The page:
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Whether the Second Amendment is incorporated into the Due Process Clause or the Privileges or Immunities Clause of the Fourteenth Amendment so as to be applicable to the States, thereby invalidating ordinances prohibiting possession of handguns in the home.
[A]s William Freehling pointed out, a president who allowed the mail to be stopped could also order that the mail be delivered. The failure of Calhoun's bill and the success of Kendall's informal policy seemed to put the future of the South in the hands of every incumbent president. This fact raised the stakes of the presidential contest to new heights in the minds of white southerners, and southern interest in the contest became and remained almost obsessive. Not the least danger Abraham Lincoln presented to the slaveholding states when elected in 1860 was the possibility that he might simply declare that the mail must go through.
A portrayal of the nocturnal raid on the Charleston post office by a mob of citizens and the burning of abolitionist mails found there in July 1835. Mail sacks are handed through a forced window of the ransacked post office, torn open and bundles of newspapers such as "The Liberator," the Boston "Atlas" and "Commercial Gazette" removed and strewn about. At left, in an open square before a church, a crowd surrounds a bonfire. A sign reading "$20,000 Reward for Tappan" hangs on the wall of the post office, referring to the bounty placed by the city of New Orleans on the head of Arthur Tappan, founder and president of the American Anti-Slavery Society.
The Constitution of the State of Mississippi, adopted in 1832, provided in the 2d section, title "slaves," as follows:
"The introduction of slaves into this state as merchandise or for sale shall be prohibited from and after 1 May, 1833, provided that actual settler or settlers shall not be prohibited from purchasing slaves in any state in this Union and bringing them into this state for their own individual use till the year 1845.
[p]olitics in South Carolina prior to nullification was remarkably similar to politics in the other Southern states, as well as several Northern ones, during the so-called “Era of Good Feelings.” . . . Indeed, a superficial glance at South Carolina politics during the mid-1820s offers the observer little reason to believe that the state was about to veer off on a remarkable and controversial tangent that would not only place it in radical defiance of the national government but would also do much to isolate it from the other southern states.
But in his [Johnson's] assessment of events in Charleston during the early 1820s, the politically minded Johnson seemed strangely unable to sense the political ground shifting under his feet. He failed to recognize that a new and intensely localist faction was emerging, one led by [James] Hamilton but drawing support from many of the area's leading politicians, who, regardless of their prior stances on the boundaries of states' rights and federal authority, now stood ready to assert state sovereignty, in its most radical forms if necessary. This new radicalism emerged as part of a concerted effort to protect the slaveholding society from both outside influence and internal unrest. This new, decidedly activist states' rights faction hardly embraced limited government in the abstract; they were willing to use the power of government, and particularly state and local government, aggressively in defense of white security and local control over slavery. They saw, or at least claimed to see, the ability to maintain maximum control over their admittedly “peculiar and local” society as a matter of survival. Former Federalists and national Republicans joined longtime states' rights Republicans to forge an assertive new coalition committed to defending the slaveholding society of the Carolina Lowcountry against all threats. This movement, embodied in the South Carolina Association, represented a counterrevolution of sorts, driven by the politics of slavery. In 1823, however, this counterrevolution, though it generated faint echos of support from black-belt enclaves scattered across the lower South, held sway only in the heavily black South Carolina Lowcountry, a region recently alarmed by an insurrection scare that had been presented to the public as one of previously unimagined proportions.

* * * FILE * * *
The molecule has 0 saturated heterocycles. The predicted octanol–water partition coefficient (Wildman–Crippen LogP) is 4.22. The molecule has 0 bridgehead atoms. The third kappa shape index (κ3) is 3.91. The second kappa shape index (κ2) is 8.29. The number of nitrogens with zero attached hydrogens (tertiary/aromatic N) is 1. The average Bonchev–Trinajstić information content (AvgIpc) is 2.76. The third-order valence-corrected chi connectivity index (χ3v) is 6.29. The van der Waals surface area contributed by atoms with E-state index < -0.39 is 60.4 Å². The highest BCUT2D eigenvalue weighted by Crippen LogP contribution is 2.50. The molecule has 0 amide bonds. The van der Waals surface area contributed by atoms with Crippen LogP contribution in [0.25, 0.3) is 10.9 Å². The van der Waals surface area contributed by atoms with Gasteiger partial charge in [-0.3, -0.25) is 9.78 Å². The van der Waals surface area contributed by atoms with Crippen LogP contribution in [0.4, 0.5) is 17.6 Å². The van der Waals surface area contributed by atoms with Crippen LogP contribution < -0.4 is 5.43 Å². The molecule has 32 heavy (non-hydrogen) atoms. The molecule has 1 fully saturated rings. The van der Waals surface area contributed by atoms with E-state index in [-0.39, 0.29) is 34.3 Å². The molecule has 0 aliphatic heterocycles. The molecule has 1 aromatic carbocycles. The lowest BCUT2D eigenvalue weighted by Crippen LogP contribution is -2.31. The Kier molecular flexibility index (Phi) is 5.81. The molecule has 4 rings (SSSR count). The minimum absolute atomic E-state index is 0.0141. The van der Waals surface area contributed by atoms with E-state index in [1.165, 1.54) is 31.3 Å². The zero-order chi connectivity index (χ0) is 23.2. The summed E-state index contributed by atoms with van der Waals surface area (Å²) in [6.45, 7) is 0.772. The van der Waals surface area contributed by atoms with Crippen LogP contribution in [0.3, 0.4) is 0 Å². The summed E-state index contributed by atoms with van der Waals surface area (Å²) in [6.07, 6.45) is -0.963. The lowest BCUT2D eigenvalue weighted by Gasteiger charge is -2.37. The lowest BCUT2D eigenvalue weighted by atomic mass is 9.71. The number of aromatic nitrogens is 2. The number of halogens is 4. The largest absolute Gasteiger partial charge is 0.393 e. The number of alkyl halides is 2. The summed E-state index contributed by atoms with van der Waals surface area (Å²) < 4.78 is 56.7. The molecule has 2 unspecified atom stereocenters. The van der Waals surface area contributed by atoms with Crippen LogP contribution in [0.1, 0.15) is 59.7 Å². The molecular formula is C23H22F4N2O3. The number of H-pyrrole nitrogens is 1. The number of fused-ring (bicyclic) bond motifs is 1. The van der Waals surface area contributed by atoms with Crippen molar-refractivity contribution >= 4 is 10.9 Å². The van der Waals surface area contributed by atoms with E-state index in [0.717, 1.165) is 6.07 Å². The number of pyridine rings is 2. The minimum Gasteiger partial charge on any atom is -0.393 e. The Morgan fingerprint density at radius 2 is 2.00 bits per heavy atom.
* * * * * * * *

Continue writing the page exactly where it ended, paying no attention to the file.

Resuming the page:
Moreover, every member of South Carolina's distinguished delegation to the Philadelphia convention had served in the 1787 legislature and only one of the four future founders, Charles Cotesworth Pinckney, voted to keep the state's slave trade open. The other three, John Rutledge, Charles Pinckney, and Pierce Butler, all voted to close the state's foreign slave trade.
We took each other with our mutual bad habits and respective evils, for better, for worse; the Northern states adopted us with our slaves; and we adopted them with their Quakers.
You know my private opinion of Mr Adams Talents, virtue, and integrity, and I am free to declare that I have never changed this opinion of Mr Adams since it was first formed, I think him a man of the first rate mind of any in America as a civilian and scholar, and I have never doubted of his attachment to our republican Government. . . . [I am] at liberty to say in my name both to my friends and enemies – that I will as far as my influence extends support Mr Adams unless Mr Calhoun should be brought forward.